Looking for high-potential stocks in the seemingly overvalued equity markets? Follow activist investors’ targets and campaigns! A recent study has concluded that companies targeted by activist investors tend to outperform the broader market benchmarks, but also tend to perform significantly stronger as a business. However, this investment strategy does not instantly generate the desirable results and profits, so it is rather suitable for long-term oriented investors. The 13D Activist Fund, a mutual fund that tracks the moves of activist investors founded by its Chief Investment Strategist Ken Squire, has outperformed the broader market each year since 2012. That being said, the following article will analyze and discuss three 13D filings submitted by several well-known and successful activist hedge funds tracked by Insider Monkey.
Following activist funds is important because it is a very specific and focused strategy in which the investor doesn’t have to wait for catalysts to realize gains in the holding. An activist fund can simply create its own catalysts by pushing for them through negotiations with the company’s management and directors. In recent years, the average returns of activists’ hedge funds has been much higher than the returns of an average hedge fund. Furthermore, we believe do-it-yourself investors have an advantage over activist hedge fund investors because they don’t have to pay 2% of their assets and 20% of their gains every year to compensate hedge fund managers. We have found through extensive research that the top small-cap picks of hedge funds are also capable of generating high returns and built a system around this premise. In the 37 months since our small-cap strategy was launched it has returned 102% and beaten the S&P 500 ETF (SPY) by more than 53 percentage points (read more details).
According to a Schedule 13D filed with the SEC, Paul Singer’s Elliott Management and its affiliates collectively own 67.06 million shares of Alcoa Inc. (NYSE:AA), which account for 5.1% of the company’s outstanding common stock. The freshly-disclosed stake includes 19.65 million shares of common stock underlying exercisable options and 36.65 million shares underlying physically settled swaps. Elliott Management has additional economic exposure comparable to roughly 1.3% of the company’s shares. The activist hedge fund firm owned call options underlying a mere 2.0 million shares on September 30. The aforementioned public filing also outlined Elliott Management’s belief that the shares of the aluminum producer “are dramatically undervalued by the public market”, but also applauded the company’s spin-off transaction. On September 28, Alcoa Inc. (NYSE:AA) announced its intentions to separate into two independent, publicly-traded companies: one company will focus on upstream aluminum production and midstream production, while the other one will focus on “value-added” operations. Meanwhile, shares of Alcoa gained 4.37% on Monday and have advanced by an additional 0.44% in today’s pre-market trading session.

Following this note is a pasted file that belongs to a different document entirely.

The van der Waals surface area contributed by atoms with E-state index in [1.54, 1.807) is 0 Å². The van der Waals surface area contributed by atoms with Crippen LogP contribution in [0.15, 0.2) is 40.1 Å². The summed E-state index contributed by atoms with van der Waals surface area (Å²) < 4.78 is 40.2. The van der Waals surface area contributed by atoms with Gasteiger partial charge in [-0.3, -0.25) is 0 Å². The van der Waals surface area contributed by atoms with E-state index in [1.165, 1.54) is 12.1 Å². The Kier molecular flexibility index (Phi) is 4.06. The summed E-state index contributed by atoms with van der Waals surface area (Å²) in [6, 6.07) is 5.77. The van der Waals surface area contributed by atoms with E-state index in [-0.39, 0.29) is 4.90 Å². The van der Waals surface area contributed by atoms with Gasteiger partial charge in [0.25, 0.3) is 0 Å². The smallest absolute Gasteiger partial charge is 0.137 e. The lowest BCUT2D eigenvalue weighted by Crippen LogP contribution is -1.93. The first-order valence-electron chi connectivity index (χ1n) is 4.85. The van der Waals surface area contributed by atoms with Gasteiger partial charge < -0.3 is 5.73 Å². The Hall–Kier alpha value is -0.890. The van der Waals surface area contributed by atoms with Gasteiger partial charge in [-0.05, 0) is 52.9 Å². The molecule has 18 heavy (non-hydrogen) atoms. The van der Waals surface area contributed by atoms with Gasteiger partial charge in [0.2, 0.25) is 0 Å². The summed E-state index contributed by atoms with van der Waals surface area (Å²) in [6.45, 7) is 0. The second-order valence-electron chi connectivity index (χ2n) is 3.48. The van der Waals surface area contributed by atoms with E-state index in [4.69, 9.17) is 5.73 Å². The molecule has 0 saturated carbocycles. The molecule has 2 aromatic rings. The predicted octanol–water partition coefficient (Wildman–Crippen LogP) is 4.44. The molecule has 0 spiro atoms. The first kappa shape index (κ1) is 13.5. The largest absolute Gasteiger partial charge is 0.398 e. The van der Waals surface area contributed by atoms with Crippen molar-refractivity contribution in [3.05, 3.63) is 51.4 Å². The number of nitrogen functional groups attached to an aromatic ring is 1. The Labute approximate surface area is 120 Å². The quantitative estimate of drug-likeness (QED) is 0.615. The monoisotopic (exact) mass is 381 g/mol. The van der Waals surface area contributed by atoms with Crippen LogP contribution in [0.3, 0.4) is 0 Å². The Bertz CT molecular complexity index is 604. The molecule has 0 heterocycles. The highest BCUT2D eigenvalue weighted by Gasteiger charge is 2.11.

The hedge fund sentiment towards Alcoa’s stock did not change significantly during the third quarter, as the number of hedge funds invested in the aluminum producer increased to 46 from 45 quarter-over-quarter. These hedge fund investors had accumulated 12.60% of the company’s shares as of September 30, while the value of their investments climbed to $1.59 billion from $1.12 billion during the three-month period. Seth Klarman’s Baupost Group added a 52.27 million-share position in Alcoa Inc. (NYSE:AA) to its portfolio during the September quarter.
Let’s head to the next page, where we discuss two other activist targets, including Icahn’s latest statement on AIG.